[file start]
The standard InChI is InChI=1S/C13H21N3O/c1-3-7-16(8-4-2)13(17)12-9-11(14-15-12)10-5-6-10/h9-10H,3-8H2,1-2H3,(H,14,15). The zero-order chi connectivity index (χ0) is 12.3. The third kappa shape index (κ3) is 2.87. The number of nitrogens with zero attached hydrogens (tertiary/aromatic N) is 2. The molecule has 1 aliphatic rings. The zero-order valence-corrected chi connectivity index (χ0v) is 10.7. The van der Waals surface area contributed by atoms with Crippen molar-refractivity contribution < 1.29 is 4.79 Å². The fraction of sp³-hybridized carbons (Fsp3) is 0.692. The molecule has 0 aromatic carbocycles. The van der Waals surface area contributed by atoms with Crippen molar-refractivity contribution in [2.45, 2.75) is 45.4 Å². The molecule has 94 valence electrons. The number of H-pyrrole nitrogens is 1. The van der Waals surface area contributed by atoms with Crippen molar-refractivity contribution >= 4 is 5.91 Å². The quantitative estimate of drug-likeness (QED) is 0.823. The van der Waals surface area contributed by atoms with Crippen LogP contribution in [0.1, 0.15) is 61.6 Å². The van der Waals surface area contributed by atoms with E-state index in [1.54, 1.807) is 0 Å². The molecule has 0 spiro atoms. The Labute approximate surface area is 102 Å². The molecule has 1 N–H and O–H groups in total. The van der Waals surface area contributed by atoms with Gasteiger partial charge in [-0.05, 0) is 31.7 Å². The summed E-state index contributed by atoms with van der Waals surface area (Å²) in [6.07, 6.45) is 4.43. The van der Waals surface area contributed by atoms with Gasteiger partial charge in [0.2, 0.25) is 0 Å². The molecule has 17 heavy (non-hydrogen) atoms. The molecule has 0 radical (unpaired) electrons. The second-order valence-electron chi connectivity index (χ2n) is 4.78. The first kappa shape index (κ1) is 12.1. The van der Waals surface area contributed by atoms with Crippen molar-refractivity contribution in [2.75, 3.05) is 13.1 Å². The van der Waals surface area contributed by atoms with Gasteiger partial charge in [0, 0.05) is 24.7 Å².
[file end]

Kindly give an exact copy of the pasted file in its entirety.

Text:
The standard InChI is InChI=1S/C13H21N3O/c1-3-7-16(8-4-2)13(17)12-9-11(14-15-12)10-5-6-10/h9-10H,3-8H2,1-2H3,(H,14,15). The zero-order chi connectivity index (χ0) is 12.3. The third kappa shape index (κ3) is 2.87. The number of nitrogens with zero attached hydrogens (tertiary/aromatic N) is 2. The molecule has 1 aliphatic rings. The zero-order valence-corrected chi connectivity index (χ0v) is 10.7. The van der Waals surface area contributed by atoms with Crippen molar-refractivity contribution < 1.29 is 4.79 Å². The fraction of sp³-hybridized carbons (Fsp3) is 0.692. The molecule has 0 aromatic carbocycles. The van der Waals surface area contributed by atoms with Crippen molar-refractivity contribution in [2.45, 2.75) is 45.4 Å². The molecule has 94 valence electrons. The number of H-pyrrole nitrogens is 1. The van der Waals surface area contributed by atoms with Crippen molar-refractivity contribution >= 4 is 5.91 Å². The quantitative estimate of drug-likeness (QED) is 0.823. The van der Waals surface area contributed by atoms with Crippen LogP contribution in [0.1, 0.15) is 61.6 Å². The van der Waals surface area contributed by atoms with E-state index in [1.54, 1.807) is 0 Å². The molecule has 0 spiro atoms. The Labute approximate surface area is 102 Å². The molecule has 1 N–H and O–H groups in total. The van der Waals surface area contributed by atoms with Gasteiger partial charge in [-0.05, 0) is 31.7 Å². The summed E-state index contributed by atoms with van der Waals surface area (Å²) in [6.07, 6.45) is 4.43. The van der Waals surface area contributed by atoms with Gasteiger partial charge in [0.2, 0.25) is 0 Å². The molecule has 17 heavy (non-hydrogen) atoms. The molecule has 0 radical (unpaired) electrons. The second-order valence-electron chi connectivity index (χ2n) is 4.78. The first kappa shape index (κ1) is 12.1. The van der Waals surface area contributed by atoms with Crippen molar-refractivity contribution in [2.75, 3.05) is 13.1 Å². The van der Waals surface area contributed by atoms with Gasteiger partial charge in [0, 0.05) is 24.7 Å².